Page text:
Short Thoughts: Week 1

Congratulations, your troublesome journey through the stagnant backwaters of the modern day blogosphere has led you to the first ever ‘Short Thoughts’! The once-a-wednesday odyssey, ripe with drama, animation, and short film splenditude.

Each week we’ll peruse the blanketed aisles of the information superstore to bring you new favourites, old classics, and hidden treasures. Short morsels worth gorging on are to be found here in abundance, and today is of no exception. So, without further delay, and in no particular order, I present to you our favourite watches of the week.

First up is the exceptional stop-motion music video, ‘Skywalking’, directed by Simon Gesrel for the ‘Von Pariahs’. Even if the music doesn’t quite float your boat, the visuals are sure to keep you sailing. Some good old fashioned zombie-aeronautics, combined with pitch-perfect production and distinct, flavoursome character make this a piece to remember.

Writer/director Anthony Aguiar brings us our second treat of the day, with the short drama, ‘Cypress’. A tale that proves to be as unsettling as it is warm, this bittersweet piece comes with a unique premise and a satisfying delivery (made all the more impressive by its two-day shooting schedule and skin tight budget). With production design and cinematography that go hand in hand with its late 70s setting, Aguiar presents us with a well paced, well executed ride that is sure to do well, both online and in festivals. Visual storytelling is always a sign of promise, so I’m particularly fond of the dialogue-free narrative here. Aguiar is definitely one to watch for the future.

Hitting our middle-spot is a personal favourite of mine, if only for the slime smothered way it makes me, a grown man, squeal with delight. Pascal Lemoine’s ‘Snail Family’ frames our favourite garden molluscs in a gorgeous new light, making them appear more emotive and lively than ever before. I’m unsure as to how this trio was captured, whether filmed or animated, but this short presents these snails with a brilliantly fresh perspective. As someone often playing with the idea of a macro-based narrative (starring woodlice, no less), Lemoine’s methodology proves inspiring.

Our penultimate piece is an impressive drama from the North-West of England. Written and Directed by Joe Cottrell-Boyce, with Co-director Chris Howard, ‘Treasure’ follows Adam (John May) , a recently released prisoner attempting to reconnect with his son, Francis (Ole Coates). Money issues and an aggressive relationship with Francis’ mother (Michelle Armstrong) push Adam to commit a violent robbery at a local newsagents. With plenty of cash now in hand, Adam hopes to use his newfound wealth to fund an adventure with his son.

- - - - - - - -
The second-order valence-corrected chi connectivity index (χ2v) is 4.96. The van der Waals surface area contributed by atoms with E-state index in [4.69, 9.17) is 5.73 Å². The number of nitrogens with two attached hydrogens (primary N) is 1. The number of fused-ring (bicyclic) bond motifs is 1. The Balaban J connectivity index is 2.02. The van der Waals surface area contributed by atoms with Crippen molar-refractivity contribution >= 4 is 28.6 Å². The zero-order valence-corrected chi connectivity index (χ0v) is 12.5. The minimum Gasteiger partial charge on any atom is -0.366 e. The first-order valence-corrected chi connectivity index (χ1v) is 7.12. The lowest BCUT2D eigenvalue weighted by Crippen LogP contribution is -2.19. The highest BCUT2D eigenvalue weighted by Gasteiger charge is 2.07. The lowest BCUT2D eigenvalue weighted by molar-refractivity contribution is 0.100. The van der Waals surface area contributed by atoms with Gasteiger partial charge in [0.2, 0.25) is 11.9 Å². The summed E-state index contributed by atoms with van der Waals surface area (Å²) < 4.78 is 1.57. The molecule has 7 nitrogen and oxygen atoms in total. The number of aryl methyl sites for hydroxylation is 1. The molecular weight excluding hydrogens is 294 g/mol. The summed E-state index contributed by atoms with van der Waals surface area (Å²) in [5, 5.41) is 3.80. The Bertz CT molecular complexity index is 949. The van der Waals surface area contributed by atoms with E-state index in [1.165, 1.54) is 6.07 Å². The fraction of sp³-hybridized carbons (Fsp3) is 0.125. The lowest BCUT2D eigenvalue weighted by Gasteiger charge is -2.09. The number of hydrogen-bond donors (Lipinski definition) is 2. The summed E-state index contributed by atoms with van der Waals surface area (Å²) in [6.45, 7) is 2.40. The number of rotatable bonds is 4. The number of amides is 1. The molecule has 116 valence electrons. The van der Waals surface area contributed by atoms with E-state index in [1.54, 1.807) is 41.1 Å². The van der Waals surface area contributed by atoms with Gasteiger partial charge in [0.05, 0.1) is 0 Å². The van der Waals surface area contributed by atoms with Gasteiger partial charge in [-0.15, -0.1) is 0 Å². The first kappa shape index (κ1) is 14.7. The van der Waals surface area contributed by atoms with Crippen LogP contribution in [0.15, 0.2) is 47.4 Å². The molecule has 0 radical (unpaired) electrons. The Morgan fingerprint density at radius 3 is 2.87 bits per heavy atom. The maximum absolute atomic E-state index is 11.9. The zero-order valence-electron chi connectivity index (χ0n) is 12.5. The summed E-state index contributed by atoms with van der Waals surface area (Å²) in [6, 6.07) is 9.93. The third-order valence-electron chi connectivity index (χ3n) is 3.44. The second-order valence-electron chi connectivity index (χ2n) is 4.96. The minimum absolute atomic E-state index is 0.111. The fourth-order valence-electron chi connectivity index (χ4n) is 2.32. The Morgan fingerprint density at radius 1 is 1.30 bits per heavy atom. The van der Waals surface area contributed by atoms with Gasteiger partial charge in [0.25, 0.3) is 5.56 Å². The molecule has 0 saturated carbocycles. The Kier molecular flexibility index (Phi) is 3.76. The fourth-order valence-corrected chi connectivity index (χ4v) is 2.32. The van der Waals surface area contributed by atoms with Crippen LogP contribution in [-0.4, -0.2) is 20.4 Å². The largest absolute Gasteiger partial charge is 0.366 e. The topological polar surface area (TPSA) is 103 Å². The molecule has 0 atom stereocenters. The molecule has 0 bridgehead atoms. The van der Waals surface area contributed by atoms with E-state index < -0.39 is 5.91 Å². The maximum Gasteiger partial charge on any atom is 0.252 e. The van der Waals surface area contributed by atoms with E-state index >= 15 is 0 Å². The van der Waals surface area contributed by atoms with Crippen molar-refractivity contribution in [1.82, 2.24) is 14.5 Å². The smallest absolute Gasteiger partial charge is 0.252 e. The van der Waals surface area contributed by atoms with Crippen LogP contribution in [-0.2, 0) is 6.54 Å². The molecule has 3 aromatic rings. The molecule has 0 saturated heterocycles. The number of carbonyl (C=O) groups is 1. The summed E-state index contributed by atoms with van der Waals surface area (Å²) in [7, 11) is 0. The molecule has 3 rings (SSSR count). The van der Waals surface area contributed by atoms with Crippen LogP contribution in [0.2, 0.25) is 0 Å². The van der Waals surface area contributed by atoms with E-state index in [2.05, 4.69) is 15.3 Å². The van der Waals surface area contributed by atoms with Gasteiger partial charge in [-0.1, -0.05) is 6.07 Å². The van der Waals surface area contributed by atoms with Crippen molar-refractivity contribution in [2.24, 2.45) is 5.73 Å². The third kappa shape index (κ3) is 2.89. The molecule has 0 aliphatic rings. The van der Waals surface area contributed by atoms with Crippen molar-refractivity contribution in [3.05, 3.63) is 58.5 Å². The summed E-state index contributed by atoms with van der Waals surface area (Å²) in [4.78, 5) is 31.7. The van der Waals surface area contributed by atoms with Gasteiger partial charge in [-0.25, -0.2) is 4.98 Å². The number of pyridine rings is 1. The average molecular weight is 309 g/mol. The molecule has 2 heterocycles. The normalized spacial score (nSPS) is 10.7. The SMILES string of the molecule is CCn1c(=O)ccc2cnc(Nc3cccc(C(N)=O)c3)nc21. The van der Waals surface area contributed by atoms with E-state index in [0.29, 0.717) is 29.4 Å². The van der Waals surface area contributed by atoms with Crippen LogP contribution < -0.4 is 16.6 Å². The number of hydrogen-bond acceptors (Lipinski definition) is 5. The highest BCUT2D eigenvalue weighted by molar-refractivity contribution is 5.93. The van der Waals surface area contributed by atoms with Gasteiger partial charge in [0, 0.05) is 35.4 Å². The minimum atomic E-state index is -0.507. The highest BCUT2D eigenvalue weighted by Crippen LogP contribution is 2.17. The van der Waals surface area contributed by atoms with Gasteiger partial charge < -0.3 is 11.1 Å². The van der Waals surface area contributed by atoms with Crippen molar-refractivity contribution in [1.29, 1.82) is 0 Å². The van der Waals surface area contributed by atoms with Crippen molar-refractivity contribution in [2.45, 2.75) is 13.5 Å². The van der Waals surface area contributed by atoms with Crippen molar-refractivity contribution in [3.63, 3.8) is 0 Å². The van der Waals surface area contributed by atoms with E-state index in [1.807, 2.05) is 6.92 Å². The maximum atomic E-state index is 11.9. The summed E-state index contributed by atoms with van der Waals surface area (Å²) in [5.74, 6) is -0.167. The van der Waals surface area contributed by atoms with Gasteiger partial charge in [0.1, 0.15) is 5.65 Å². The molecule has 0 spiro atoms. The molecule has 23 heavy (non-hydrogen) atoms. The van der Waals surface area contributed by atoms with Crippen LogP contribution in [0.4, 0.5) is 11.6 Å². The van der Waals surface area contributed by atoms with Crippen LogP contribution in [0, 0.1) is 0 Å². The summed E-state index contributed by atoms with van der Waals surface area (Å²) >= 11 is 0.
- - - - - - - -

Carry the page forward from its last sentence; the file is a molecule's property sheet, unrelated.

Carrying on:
Every performance here is worthy of praise; John May carries the story with a tender kind of fire that’s seldom seen in short film, whilst Coates’ inquisitive demeanour is refreshingly genuine for an actor of his age. With a story as emotionally mature as it is well constructed, the 15 minute runtime (which might otherwise feel overbearing) flies by. This is a film well worth sticking with, so pour yourself a cuppa and hit the link; it’ll leave you thinking, I promise.

Finally we have the devilishly unique ‘Backwater Gospel’, directed by Bo Mathorne. This is a couple of years old, but it still features some of the most stylistically engaging animation I’ve ever seen. Bound by a densely detailed setting, rich set of characters and a fiercely impressive soundscape, this is one of those films that sucks you in and doesn’t let go; so much so even, that I’m going to let it speak for itself. HOWEVER, if you’re feeling inquisitive, make sure to check out the making-of video too!

Well, there we have it, 5 shorts worth shouting about; so don’t forget to share them, like them, wine them or dine them. Shorts, as ever, need exposure, and the more love they get the better – So do let us know if you have any projects worth marrying! Tweet us @y_creatives, with #shortthoughts, and we’ll try our darndest to do right by her.

Luv,
Henry Gale

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